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Jean Piaget

French psychologist, philosopher, and naturalist.

Jean Piaget is universally known for his studies of the development of intelligence in children. Although he is one of the creators of child psychology as it exists today, psychology was for him only a tool of epistemology (the theory of knowledge). He identified his domain as "genetic [i.e., developmental] epistemology." He thus studied the growth of children's capacity to think in abstract, logical terms, and of such categories as time, space, number, causality, and permanency, describing an invariable sequence of stages from birth through adolescence. A prolific author, he wrote over fifty books and hundreds of articles.

Jean Piaget (Farrell Grehan/Corbis. Reproduced with permission.)

Piaget was born in 1896 in the French-speaking Swiss city of Neuchâtel, the son of an agnostic medievalist and a religious mother with socialist leanings. After completing a doctoral thesis in natural sciences (1918), and studies in psychology and philosophy in Zurich and Paris, he joined the Rousseau Institute of Geneva in 1921, which was founded by Edouard Claparède as a center for research on child development and education. He later taught experimental and developmental psychology, sociology, and history and philosophy of sciences, mainly at the University of Geneva. Piaget died in 1980. His interdisciplinary International Center for Genetic Epistemology (established in 1955) closed in 1984.

As an adolescent, Piaget published numerous papers on the classification of mollusks. During World War I, he was active in socialist and Christian student groups, and sketched a theory of organic, psychological, and social phenomena aimed at providing a scientific basis for postwar reconstruction. Much of his later thinking built directly on his youthful speculations and values, but its empirical impetus derived from his own reaction against the metaphysical and mystical tendencies of his adolescence.

Piaget devised a "clinical method" that combined standard intelligence tests and open-ended conversations with school-age children. In his first five books, he studied children's language, reasoning, conceptions of the world, theories of causality, and moral judgment. He found that children are at first "egocentric" (incapable of taking another person's point of view) and attached to concrete appearances, but that they gradually move away from egocentrism and become capable of abstract thinking. Piaget's observations of his own children led to The Origins of Intelligence (1952) and The Construction of Reality (1954), where he describes how basic forms of intentionality, and of the categories of object, space, causality, and time evolve between the onset of the newborn's reflex activities and the emergence of language at about 18 months; Play, Dreams, and Imitation (1951), deals with the development of mental representation up to the age of six. In these three classics, Piaget expounded the notion of intelligence as a form of adaptation to the external world. Starting in the 1940s, Piaget and Bärbel Inhelder studied the development of logical and formal thought in various fields (conceptions of movement, speed, time, space, geometry, chance, and probability). One of his major works, Introduction to Genetic Epistemology (1950), remains untranslated.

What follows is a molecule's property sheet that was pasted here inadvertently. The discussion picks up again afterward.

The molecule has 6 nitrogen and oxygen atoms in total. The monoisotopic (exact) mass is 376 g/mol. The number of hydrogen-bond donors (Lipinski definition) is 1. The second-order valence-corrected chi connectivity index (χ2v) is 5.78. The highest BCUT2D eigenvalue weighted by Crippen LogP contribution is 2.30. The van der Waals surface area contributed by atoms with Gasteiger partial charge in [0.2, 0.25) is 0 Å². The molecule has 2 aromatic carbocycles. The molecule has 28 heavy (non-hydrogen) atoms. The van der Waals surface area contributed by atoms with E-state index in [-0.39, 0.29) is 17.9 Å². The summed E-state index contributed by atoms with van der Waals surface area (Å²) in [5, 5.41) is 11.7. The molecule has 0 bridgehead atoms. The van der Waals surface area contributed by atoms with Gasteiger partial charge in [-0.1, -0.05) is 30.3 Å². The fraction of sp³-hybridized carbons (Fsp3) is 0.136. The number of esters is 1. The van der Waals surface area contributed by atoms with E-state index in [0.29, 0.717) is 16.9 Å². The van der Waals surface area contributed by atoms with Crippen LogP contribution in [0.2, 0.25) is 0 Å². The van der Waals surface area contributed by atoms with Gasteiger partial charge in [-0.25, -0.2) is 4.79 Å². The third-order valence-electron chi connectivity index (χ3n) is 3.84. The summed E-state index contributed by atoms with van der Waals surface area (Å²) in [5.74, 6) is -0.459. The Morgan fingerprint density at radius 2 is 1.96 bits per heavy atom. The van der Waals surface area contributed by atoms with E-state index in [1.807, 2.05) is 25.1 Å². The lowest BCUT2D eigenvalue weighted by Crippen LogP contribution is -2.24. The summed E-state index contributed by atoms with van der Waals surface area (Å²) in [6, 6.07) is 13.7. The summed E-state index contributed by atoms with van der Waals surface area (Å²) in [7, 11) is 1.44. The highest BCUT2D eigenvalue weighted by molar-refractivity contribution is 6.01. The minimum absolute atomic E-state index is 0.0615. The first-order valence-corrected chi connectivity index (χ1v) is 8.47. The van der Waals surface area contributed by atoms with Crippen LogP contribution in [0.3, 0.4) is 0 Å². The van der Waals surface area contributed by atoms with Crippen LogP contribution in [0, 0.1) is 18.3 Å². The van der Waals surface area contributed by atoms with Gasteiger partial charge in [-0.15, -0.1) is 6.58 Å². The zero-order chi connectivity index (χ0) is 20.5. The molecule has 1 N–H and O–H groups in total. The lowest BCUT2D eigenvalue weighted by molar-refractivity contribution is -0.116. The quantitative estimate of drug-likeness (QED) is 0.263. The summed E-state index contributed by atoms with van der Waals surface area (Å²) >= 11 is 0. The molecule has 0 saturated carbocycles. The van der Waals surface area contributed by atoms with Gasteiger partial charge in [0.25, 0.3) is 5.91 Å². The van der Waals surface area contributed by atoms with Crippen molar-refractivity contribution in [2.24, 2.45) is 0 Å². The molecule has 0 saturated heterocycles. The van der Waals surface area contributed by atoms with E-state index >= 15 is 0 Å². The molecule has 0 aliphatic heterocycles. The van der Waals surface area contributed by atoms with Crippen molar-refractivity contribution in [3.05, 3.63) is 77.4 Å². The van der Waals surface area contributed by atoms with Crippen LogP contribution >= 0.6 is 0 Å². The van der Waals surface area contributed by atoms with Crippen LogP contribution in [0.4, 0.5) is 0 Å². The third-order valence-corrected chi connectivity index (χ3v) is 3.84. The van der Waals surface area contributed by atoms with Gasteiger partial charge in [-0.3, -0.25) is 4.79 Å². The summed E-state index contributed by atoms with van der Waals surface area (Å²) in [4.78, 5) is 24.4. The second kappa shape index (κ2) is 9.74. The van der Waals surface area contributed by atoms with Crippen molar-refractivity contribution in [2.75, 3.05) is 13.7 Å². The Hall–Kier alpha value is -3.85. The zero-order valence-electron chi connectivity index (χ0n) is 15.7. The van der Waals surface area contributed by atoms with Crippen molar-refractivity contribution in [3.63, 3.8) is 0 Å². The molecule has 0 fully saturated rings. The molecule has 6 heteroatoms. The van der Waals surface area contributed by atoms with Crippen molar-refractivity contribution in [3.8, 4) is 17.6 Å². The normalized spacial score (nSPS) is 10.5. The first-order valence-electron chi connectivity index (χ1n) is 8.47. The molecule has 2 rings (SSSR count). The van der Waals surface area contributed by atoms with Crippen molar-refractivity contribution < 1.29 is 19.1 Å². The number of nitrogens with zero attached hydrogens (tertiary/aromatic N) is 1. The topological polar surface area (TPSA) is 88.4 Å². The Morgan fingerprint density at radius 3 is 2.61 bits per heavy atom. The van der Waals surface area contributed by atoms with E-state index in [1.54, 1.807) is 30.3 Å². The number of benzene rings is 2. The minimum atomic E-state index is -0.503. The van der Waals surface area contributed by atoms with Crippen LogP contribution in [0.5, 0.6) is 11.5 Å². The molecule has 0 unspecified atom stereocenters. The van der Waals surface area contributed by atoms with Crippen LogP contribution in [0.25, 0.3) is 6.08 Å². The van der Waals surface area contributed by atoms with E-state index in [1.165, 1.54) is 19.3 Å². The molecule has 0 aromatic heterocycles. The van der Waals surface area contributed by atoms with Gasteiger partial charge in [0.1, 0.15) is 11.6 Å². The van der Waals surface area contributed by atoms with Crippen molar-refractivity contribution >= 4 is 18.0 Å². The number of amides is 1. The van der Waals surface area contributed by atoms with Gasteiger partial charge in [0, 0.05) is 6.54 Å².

Piaget and his collaborators created many original and ingenious problem-solving situations that became paradigms for research all of the world. In one famous experiment, children sat facing a scale model of three mountains and were asked to choose from a series of pictures the one that represents the mountains as seen by a doll sitting at other positions. Younger subjects systematically identified the doll's viewpoint with their own. Studies of "conservation" provide further notable examples: the child is presented with two identical balls of clay; the shape of one is modified, and the child is asked whether the amount, weight, or volume of clay has changed. Other situations involve manipulating blocks or pouring identical quantities of liquid in differently shaped containers.

Most of the research Piaget inspired is disconnected from the theoretical goals of genetic epistemology. His work had some direct impact on mathematical and moral education, and reinforced the belief that instruction must be adapted to the child's developmental level. But it is Piaget's investigative techniques, formulation of new problems, insightful observations, and emphasis on the development of cognitive capacities that form some of the bases of contemporary child psychology.

Further Reading

Boden, M. Jean Piaget. Penguin Books, 1979.

Gruber, H., and J. Voneche, eds. The Essential Piaget. New York: Basic Books, 1977.

Piaget, J. Genetic Epistemology. Trans. E. Duckworth. New York: Norton, 1970.

Vidal, F. Piaget Before Piaget. Cambridge: Harvard University Press, 1994.

Additional topics

Psychology EncyclopediaFamous Psychologists & Scientists